1. No, there is a four-bitch rule. You can't have as many as you like. And yes, "rescue" is exempt. Some of the worst animal abuse offenders! Of course this cannot be enforced and even if they did include shelters and rescues, do you honestly think they would actually go after those groups? Nope. Just breeders. Breeders are the bad guys. End of story.

  2. Here's what it says in the opening lines: We are revising the definition of retail pet store and related regulations in order to
    ensure that the definition of retail pet store in the regulations is consistent with the Animal
    Welfare Act (AWA), thereby bringing more pet animals sold at retail under the protection of the
    AWA. Specifically, we are narrowing the definition of retail pet store to mean a place of
    business or residence at which the seller, buyer, and the animal available for sale are physically
    present so that every buyer may personally observe the animal prior to purchasing and/or taking
    custody of that animal after purchase, and where only certain animals are sold or offered for sale,
    at retail, for use as pets. Retail pet stores are not required to be licensed and inspected under the

  3. the 4 limit will only matter if you SHIP dogs to pet home buyers.Shipping is via air, or ground transportation. The new owners must come to you , and they can fly in & take a pup back as excess baggage.You can have as many breeding bitches as you like if you do not do any shipping.

    1. No you are mistaken. The four limit is completely unrelated to whether or not you ship. You cannot have as many bitches as you like if you don't ship. Dunno where you got such an idea.

    2. In the recently-released FAQs there was an estimate of how many more breeders will be required to license with the USDA once this rule kicks in. Their estimate: "....does not include breeders who will not be affected by the rule because they do not sell pets, because they don’t have more than four breeding females, or because they sell pets face-to-face.”

      More than four breeding females OR selling sight-unseen. If you meet those conditions you are expected to apply for a USDA license.

      Not “AND”. The word is “OR”

      In other words, if you breed working dogs you are specifically exempt. If you have four or fewer females you are exempt OR If you only sell “face-to-face” (no shipping sight unseen) you are exempt.

      Shelters and rescues are also exempt according the the FAQs.

  4. you can believe what you want but if you read the law, or listen to the APHIS conference, that is NOT what they said . It is only if you ship.

    1. I have read the new rules (it's NOT a law) and I have listened to the conference. I have also carefully read the FAQs. If you have four or fewer breeding females you are exempt. You must also only sell those born and raised on your premises, how do you like them apples? Here is the pertinent section of the new rules:  Restoring and amending the exemption in § 2.1(a)(3)(vii) so that any person including,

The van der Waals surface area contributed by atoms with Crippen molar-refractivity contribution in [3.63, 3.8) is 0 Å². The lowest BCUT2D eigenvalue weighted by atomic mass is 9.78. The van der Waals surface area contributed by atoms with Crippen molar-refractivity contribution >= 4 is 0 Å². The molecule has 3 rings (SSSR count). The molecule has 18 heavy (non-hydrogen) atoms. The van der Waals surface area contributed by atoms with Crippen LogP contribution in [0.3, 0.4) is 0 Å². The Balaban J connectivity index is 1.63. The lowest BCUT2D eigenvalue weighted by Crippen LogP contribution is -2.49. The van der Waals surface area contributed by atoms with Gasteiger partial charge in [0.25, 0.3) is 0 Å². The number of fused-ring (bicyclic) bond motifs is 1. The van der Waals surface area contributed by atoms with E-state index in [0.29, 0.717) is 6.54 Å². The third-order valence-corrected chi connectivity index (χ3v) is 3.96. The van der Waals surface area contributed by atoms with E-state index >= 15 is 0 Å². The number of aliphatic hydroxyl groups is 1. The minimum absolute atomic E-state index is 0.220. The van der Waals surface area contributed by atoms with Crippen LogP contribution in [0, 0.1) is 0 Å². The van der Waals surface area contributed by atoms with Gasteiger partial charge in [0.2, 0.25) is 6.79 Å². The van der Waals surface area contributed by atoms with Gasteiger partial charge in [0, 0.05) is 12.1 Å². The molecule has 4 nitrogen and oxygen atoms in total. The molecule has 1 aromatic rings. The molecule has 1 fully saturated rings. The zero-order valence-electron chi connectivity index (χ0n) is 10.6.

but not limited to, purebred dog or cat fanciers, who maintains a total of four or fewer
      breeding female dogs, cats, and/or small exotic or wild mammals, and who sells, at retail,
      only the offspring of these dogs, cats, and/or small exotic or wild mammals, which were
      born and raised on his or her premises, for pets or exhibition, and is not otherwise
      required to obtain a license, is also considered a retail pet store for regulatory purposes.

    2. Well now that I went back and listened to the conference call again, I am less sure. One of the USDA guys did say, if you don't ship sight unseen, this new rule doesn't apply to you. I am going to do some further investigating and get back to you!! Thanks for commenting.

  5. According to some interpretations of the 91-page published rule, the four-bitch limit doesn't apply unless you ship sight-unseen. However, my understanding (limited, granted) is that ANYONE who ships sight-unseen must register as a USDA breeder, so why is there any mention even made of this four-bitch limit? I listened to the conference call again and one of the USDA reps did say, if you don't ship sight-unseen, this rule does not apply to you, PERIOD. However, I am skeptical. We'll have to see how it plays out.
    Shipping is a necessity for those with rare breeds and it is generally done "sight-unseen" by the buyer. However, all dogs shipped must have a veterinary health certificate and a rabies shot, so this claim of people shipping unhealthy dogs is just plain BULLSHIT. If they are lying about the need for the rule change then they would also lie about who would ultimately be affected.

  6. Maybe if you are shipping sight-unseen you should register? Seems like it would be more "mill" like if you are breeding so many that you've exhausted the local market and need to ship animals? I don't know, I've never been a breeder just always bought from a breeder. When I wanted a cat that use to be considered "rare" (hypoallergenic), I flew to another state and flew back with the kitten. I would have never had it shipped to me, but that is just me I guess.

    1. Rare breeds are FREQUENTLY shipped "sight unseen". Traveling across country to pick up a new pup for your breeding program is signifigantly less possible when you have multiple dogs in a home, and finding a pup within less than a days drive is extremely difficult for rare breeds. It has nothing to do with being a mill. Infact, many of these rare breed breeders are breeding less than 1 litter a year, but will ship half or more of a litter out sight unseen and the 4 bitch rule is so easily broken its not funny.....

  7. One of the very best Dobermans I have even owned was shipped to me sight unseen. All arrangements were done via email and telephone.

    Of course, I was able to check out the breeder via several friends I had in the breeder's area AND equally important, the breeder was able to check me out the very same way. Ten months and an AKC obedience title later we met face-to-face for the first time.

    We need to be able to find the breed and dog of our choice when and were we may and not via some damnfool gov'ment rule written by drones who know nothing about breeding animals and work very, very hard to maintain that fine state of total ignorance.

  8. Does anyone know of some german shepherd breeders in Indiana? I am looking at getting a puppy, but I want to make sure it a purebred.